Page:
If this is your first time setting up a goal system, the following process should start roughly six weeks before the beginning of a new year or quarter.
1) Identify Company Objectives and Key Results
The management team identifies the 3-5 core company objectives for the coming year or quarter. These objectives should originate from the company's high-level mission/vision, but can range from the bottom line (increase sales by 200%) to company values (only use renewable energy to operate the business). After deciding the objectives, the team should identify the measurable results needed to accomplish these objectives. For example, if the team wants to increase sales by 200% than a key result might be hiring 5 Account Executives. These key results will help guide the Objectives for the next tier of the organization (teams).
2) Decide on a system for organizing OKRs
For companies of all sizes, tracking OKRs can be a challenging process -- companies like Google have built internal tools, some use ad hoc methods like spreadsheets, and a growing number of companies are using dedicated goal tracking software (try Lattice!). Regardless of the tools you decide on for tracking OKRs, make sure you have a defined process before rolling out OKRs at your company or it will get very messy and your organization won’t realize the value that comes with correctly implementing OKRs.
3) Collaborate with Team Leads to draft Departmental Objectives
Set up a meeting with middle management - heads of your different teams/departments - to start rolling out OKRs at the company. In this meeting, cover the following topics:
At the end of this step, middle management should have a clear understanding of company OKRs and also have draft Objectives and Key Results for their respective departments.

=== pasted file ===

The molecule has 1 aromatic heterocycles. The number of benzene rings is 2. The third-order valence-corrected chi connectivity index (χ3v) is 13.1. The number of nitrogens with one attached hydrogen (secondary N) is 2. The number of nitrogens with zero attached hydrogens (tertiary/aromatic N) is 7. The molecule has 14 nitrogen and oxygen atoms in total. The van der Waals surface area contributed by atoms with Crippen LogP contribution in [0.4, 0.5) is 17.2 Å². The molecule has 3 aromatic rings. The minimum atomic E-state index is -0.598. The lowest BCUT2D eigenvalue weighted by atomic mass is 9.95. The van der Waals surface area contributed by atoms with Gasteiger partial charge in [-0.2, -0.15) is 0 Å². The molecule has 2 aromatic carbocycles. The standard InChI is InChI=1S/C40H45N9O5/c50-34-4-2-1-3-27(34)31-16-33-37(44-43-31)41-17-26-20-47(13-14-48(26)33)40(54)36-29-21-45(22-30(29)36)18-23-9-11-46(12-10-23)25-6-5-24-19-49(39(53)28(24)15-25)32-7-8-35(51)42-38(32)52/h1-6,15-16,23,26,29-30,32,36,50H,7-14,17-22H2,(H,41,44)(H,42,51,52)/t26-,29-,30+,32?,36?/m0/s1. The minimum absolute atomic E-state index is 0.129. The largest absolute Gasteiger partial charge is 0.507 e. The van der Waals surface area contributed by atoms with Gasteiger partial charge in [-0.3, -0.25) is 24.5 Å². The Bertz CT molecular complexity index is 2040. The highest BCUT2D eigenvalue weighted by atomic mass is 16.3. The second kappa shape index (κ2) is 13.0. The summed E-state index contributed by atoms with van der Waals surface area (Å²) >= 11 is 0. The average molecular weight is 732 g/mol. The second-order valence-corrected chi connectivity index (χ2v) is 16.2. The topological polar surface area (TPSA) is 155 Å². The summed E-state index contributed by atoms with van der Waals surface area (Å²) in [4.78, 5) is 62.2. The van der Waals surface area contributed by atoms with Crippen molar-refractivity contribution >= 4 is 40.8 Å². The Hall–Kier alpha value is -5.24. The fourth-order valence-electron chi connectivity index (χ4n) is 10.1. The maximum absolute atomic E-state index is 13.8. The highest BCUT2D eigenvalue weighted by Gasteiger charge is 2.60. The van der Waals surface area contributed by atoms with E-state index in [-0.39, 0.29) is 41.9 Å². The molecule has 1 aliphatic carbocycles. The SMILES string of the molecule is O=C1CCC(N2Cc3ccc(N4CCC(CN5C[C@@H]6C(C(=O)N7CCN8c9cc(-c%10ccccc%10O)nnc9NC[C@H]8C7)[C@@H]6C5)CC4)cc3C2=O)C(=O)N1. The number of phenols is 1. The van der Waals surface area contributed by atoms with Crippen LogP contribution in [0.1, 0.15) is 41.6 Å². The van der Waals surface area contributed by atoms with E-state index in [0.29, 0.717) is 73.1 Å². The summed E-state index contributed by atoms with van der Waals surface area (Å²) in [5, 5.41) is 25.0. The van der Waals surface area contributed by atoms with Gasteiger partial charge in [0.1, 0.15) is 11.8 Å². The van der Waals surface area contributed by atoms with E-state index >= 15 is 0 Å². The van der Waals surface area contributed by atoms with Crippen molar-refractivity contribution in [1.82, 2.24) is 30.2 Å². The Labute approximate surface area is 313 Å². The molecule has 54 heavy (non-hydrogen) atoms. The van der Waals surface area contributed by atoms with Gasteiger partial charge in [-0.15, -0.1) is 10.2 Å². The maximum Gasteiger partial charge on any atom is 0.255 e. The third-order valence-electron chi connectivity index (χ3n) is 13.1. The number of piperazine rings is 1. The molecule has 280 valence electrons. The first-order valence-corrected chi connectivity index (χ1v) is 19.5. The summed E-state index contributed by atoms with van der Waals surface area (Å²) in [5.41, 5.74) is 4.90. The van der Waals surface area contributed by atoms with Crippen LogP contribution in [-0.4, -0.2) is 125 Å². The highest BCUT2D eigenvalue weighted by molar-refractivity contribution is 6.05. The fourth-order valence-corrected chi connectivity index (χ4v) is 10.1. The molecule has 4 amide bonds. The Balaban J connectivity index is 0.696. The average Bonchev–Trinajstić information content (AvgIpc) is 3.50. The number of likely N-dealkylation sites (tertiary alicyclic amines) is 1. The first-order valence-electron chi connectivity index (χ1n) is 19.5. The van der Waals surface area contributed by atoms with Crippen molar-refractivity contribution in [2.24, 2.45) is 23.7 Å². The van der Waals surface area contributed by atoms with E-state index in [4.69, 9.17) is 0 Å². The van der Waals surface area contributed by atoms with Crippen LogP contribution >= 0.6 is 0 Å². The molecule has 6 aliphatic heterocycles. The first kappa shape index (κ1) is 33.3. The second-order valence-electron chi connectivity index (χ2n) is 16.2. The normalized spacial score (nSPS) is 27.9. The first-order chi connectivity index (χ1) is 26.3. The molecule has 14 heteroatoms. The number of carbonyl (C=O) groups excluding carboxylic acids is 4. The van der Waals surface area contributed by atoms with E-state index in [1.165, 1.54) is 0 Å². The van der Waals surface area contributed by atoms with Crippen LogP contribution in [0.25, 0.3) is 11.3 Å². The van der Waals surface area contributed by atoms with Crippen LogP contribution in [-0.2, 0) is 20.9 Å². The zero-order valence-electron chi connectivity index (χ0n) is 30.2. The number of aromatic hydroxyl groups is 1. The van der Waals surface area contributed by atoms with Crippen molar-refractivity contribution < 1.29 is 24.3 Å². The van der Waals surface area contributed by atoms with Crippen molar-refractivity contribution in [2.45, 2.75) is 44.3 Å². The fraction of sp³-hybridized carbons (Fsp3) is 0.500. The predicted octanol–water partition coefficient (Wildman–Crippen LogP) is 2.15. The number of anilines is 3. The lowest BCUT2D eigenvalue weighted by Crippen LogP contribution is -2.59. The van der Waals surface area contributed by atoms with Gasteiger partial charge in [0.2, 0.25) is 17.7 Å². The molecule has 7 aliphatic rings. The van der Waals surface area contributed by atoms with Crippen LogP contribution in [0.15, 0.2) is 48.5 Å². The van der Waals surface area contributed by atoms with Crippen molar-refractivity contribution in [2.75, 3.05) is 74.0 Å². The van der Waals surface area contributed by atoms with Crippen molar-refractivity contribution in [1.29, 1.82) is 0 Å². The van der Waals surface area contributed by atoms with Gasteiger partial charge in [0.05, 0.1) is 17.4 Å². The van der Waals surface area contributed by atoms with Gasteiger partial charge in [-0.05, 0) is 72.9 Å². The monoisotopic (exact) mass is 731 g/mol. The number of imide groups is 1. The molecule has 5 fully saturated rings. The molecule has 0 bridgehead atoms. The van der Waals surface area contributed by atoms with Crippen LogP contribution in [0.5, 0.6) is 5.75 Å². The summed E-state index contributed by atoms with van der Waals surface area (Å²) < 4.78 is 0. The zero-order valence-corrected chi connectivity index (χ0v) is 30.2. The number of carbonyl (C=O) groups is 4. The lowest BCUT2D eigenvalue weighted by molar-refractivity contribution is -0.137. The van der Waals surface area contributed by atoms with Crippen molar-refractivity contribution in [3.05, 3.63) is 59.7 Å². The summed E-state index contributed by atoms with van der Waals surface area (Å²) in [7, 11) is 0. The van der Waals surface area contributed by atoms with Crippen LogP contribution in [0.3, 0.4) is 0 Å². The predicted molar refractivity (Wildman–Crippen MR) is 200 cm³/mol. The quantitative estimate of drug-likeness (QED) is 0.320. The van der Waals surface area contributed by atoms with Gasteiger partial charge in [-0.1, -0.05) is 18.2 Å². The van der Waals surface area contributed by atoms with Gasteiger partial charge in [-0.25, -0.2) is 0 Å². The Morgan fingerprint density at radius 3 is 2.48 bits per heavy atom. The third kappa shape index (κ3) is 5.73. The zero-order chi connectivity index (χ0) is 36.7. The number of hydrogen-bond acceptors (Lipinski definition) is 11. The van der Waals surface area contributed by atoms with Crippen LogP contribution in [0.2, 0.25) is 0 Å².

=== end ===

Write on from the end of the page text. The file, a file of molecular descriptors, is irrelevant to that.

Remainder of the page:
4) Explain OKRs to the Entire Company
Now that you have your team leads onboard, it’s time to rollout OKRs to the entire company at an all hands meeting. Just like the conversation with team leads, make sure to provide context around why OKRs are important and how they will work at the company, so employees have proper expectations around how to interact with the OKR system.
5) Managers work with Individual Contributors to Draft OKRs
After the all hands meeting, managers meet with individual contributors to kickoff the individual OKR writing process. This is a two way conversation where you start by outlining -- What the individual wants to work on vs. What the manager wants the individual to work.
This conversation is a negotiation. Individuals want to work on the most important things -- as it will help advance their career -- so their objectives should directly align with what the manager wants the individual to work on. However, as the people closest to the day-to-day work, individuals often times have different POVs on the work that will make the greatest impact on the company’s future and their career. The POV of individual contributors are extremely valuable in the OKR setting process; in fact, 60% of company objectives should originate from the bottom up.
At the end of this conversation, you should end up somewhere in the middle of what the employee wants to work on and what the company wants the employee to work on. By having this collaborative conversation four times every year, individual contributors are empowered to make decisions about their career and day-to-day work.
6) Calibrate and Present
After having conversations with employees across the company, it’s important for team leads and management to take a step back and see how the POV of the individual contributors might have changed any of the team or high-level company OKRs. After management feels good about the OKRs for the year/quarter, it’s time to present the OKRs at a company-wide meeting and finalize the direction for the coming year/quarter.
7) Managers Monitor Individual OKRs
Throughout the next quarter (and year), manager should continually monitor the progression of individual OKRs to make sure the company is moving towards the company goals.